Pretty bridge in Bradford Dale below Youlgreave
Cows chilling in the river Bradford below Youlgreave
Back lane to Youlgreave
Youlgrave in Derbyshire
Church tower in Youlgreave
Hazy day at Youlgreave
Summertime in Youlgrave © Michael Cummins
The Farmyard Inn - popular local © Michael Cummins
Pretty cottages in the village © Michael Cummins
The Youth hostel and pavement cafe  © Michael Cummins
The George Hotel in Youlgrave © Michael Cummins
Youlgrave street scene © Michael Cummins
Another popular Youlgrave pub - the Bulls Head © Michael Cummins



Visitor guide to 'Youlgrave' (as the locals prefer to spell it). Roly Smith reveals all about this attractive and popular Peak District village...

WELCOME TO ‘POMMY’ - this bustling, ridgetop village between Bradford and Lathkill Dale is leading the area with its Sustainable Youlgrave campaign, which aims to make the best use of natural resources.

The main village street has been called ‘Derbyshire’s longest car park’, and parked cars can sometimes cause a problem for motorists. The Fountain, the circular water storage tank built in 1829 for the village’s own private water supply, is in the centre of the village.

Close to the Fountain is Thimble Hall (private) – according to the Guinness Book of Records, the world’s smallest detached house. There are plans to open it as a thimble museum and craft centre, which will also sell ice cream.

Opposite the Fountain in the Square is Youlgreave Youth Hostel, formerly the village Co-operative Society store, which was built in 1887. It retains the names of the departments on its dormitory doors, so that male visitors can claim with impunity that they slept in ‘Ladies Underwear’!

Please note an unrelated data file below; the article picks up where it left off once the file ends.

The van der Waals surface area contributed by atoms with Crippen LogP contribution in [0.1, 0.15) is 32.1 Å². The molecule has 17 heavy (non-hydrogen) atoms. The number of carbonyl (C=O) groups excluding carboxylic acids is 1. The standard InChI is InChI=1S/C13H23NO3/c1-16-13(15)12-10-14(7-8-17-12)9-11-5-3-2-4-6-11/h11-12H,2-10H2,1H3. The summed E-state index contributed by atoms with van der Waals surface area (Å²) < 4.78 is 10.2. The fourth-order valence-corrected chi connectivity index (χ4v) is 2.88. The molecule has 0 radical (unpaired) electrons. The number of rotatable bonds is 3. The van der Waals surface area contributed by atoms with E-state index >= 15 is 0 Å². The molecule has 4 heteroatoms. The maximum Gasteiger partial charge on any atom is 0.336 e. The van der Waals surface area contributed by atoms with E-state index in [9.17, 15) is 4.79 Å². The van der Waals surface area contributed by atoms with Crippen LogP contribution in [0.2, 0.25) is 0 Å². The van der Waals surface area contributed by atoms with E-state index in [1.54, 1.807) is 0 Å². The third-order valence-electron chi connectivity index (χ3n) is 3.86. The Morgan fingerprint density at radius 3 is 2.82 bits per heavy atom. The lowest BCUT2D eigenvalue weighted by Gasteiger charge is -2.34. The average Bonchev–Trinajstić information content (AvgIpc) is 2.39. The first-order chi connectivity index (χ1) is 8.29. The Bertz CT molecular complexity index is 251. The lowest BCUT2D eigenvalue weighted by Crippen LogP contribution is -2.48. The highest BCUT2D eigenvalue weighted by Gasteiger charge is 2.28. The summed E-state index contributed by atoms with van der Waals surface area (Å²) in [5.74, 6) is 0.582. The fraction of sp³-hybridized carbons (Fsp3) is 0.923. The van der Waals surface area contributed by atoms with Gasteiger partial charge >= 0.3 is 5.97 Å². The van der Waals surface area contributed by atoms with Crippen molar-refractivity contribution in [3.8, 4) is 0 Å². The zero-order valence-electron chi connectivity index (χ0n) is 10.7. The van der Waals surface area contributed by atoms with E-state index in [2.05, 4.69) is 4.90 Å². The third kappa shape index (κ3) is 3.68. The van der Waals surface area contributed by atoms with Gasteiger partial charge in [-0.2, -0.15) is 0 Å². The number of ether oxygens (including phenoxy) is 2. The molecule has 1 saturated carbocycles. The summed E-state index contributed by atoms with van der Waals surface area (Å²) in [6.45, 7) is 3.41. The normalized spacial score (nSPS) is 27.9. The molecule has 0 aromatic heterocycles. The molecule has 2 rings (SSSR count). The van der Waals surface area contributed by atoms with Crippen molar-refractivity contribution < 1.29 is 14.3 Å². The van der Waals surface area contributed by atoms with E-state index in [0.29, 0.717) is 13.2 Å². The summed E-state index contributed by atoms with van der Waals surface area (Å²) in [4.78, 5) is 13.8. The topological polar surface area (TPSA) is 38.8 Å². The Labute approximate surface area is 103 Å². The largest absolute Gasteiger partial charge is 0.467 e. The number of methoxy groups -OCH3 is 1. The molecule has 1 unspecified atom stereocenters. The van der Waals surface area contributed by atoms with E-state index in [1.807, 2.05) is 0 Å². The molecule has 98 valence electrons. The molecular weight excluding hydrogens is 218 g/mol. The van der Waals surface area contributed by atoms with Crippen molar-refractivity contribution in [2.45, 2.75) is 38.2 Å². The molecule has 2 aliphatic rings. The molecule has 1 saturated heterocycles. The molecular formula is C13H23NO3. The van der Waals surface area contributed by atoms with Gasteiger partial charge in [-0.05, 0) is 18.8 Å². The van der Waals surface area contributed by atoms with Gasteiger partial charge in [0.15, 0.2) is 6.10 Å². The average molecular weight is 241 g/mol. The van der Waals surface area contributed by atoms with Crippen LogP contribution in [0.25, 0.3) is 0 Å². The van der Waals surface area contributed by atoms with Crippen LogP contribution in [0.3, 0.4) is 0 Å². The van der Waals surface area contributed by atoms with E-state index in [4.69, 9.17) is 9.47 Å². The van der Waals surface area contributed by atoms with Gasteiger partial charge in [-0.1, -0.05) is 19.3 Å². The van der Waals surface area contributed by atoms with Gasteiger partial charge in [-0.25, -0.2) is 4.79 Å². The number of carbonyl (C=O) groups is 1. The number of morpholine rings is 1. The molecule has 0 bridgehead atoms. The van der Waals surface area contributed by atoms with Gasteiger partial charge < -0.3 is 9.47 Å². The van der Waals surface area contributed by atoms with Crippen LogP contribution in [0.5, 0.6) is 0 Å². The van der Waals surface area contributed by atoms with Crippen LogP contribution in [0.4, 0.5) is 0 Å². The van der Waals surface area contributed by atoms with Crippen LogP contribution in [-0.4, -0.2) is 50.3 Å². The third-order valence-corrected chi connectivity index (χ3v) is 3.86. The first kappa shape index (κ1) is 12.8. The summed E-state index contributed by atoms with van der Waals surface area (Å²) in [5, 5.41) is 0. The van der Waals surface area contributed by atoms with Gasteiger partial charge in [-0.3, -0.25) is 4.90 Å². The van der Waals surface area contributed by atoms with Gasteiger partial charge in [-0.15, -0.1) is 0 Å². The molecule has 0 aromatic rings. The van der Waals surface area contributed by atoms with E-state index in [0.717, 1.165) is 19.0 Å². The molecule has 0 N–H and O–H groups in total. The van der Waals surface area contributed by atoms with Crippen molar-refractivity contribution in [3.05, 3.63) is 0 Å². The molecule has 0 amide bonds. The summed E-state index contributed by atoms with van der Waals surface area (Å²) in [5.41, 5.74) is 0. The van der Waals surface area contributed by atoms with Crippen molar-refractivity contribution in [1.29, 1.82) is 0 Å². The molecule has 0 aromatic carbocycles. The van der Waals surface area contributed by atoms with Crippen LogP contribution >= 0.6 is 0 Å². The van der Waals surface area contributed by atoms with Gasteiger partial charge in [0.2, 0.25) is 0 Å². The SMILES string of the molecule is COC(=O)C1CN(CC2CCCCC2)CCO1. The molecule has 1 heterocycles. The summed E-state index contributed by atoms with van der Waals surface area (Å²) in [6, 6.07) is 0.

Further down the village street is the Old Hall, a mullioned-windowed and gabled building which dates from 1650. Behind it and unseen from the street is Old Hall Farm which is even older, dating from 1630.

In common with many other larger Peak District villages, Youlgrave has its own local nickname, in this case, ‘Pommy.’ It is alleged to relate to the sound made by a local pig leaning over a wall and hearing the ‘tiddley pom, pom, pom’ of the village silver band, but there are many other equally unlikely theories.


Youlgrave is three miles (5km) south of Bakewell, on the minor road to Newhaven and the A515, off the B5056.


There has been much disagreement about the spelling of Youlgrave, and there have been no less than 60 different versions of the name. The controversy continues even today, because although the locals always spell it ‘Youlgrave’ (which is how it is pronounced), on Ordnance Survey maps and in various other branches of officialdom the extra ‘e’ is inserted to make it ‘Youlgreave’.

The name is thought to mean ‘the grove of Geola’ or ‘yellow grove’ – a ‘groove’ being the old term for a lead mine, an important industry in these parts for at least 200 years (see below).

You can get a glimpse of the mystery which surrounds the earliest settlers of the area at prehistoric stone circle of Arbor Low, a couple of miles west of the village, just off the A515. Arbor Low has been described as the ‘Stonehenge of the North’, and it dates from the same Neolithic period as its more famous Wiltshire counterpart, although its circle of about 50 limestone monoliths now lie prostrate in the emerald turf. But whereas Stonehenge is now fenced off and over-interpreted, Arbor Low, standing high (at 1,230ft/375m) on the limestone plateau, manages to retain its enigmatic secrets.

Perhaps the most famous incident in the long history of the Youlgrave area was the shooting of Christopher Fulwood, an officer in the Royalist army of King Charles I, in Bradford Dale in 1643. Fulwood was the son of Sir George Fulwood, the ruinous remains of whose castle still exist below Middleton by Youlgrave.